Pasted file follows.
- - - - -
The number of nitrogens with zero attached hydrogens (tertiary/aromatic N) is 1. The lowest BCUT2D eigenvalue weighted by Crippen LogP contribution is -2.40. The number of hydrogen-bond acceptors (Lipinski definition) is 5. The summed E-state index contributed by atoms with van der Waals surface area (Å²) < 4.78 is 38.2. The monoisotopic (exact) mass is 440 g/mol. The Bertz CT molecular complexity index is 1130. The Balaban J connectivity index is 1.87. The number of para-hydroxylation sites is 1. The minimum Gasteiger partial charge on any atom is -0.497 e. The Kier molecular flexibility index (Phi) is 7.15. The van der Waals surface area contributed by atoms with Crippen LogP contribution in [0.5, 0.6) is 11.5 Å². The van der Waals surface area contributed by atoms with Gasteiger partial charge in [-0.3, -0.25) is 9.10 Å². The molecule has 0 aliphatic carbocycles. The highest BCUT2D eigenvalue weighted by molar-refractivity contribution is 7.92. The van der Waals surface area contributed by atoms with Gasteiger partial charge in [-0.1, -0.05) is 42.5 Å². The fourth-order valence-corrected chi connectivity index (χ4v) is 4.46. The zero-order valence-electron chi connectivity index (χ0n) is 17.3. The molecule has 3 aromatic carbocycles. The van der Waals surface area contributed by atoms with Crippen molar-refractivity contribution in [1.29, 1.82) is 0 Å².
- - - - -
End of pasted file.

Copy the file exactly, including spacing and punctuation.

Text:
The number of nitrogens with zero attached hydrogens (tertiary/aromatic N) is 1. The lowest BCUT2D eigenvalue weighted by Crippen LogP contribution is -2.40. The number of hydrogen-bond acceptors (Lipinski definition) is 5. The summed E-state index contributed by atoms with van der Waals surface area (Å²) < 4.78 is 38.2. The monoisotopic (exact) mass is 440 g/mol. The Bertz CT molecular complexity index is 1130. The Balaban J connectivity index is 1.87. The number of para-hydroxylation sites is 1. The minimum Gasteiger partial charge on any atom is -0.497 e. The Kier molecular flexibility index (Phi) is 7.15. The van der Waals surface area contributed by atoms with Crippen LogP contribution in [0.5, 0.6) is 11.5 Å². The van der Waals surface area contributed by atoms with Gasteiger partial charge in [-0.3, -0.25) is 9.10 Å². The molecule has 0 aliphatic carbocycles. The highest BCUT2D eigenvalue weighted by molar-refractivity contribution is 7.92. The van der Waals surface area contributed by atoms with Gasteiger partial charge in [-0.1, -0.05) is 42.5 Å². The fourth-order valence-corrected chi connectivity index (χ4v) is 4.46. The zero-order valence-electron chi connectivity index (χ0n) is 17.3. The molecule has 3 aromatic carbocycles. The van der Waals surface area contributed by atoms with Crippen molar-refractivity contribution in [1.29, 1.82) is 0 Å².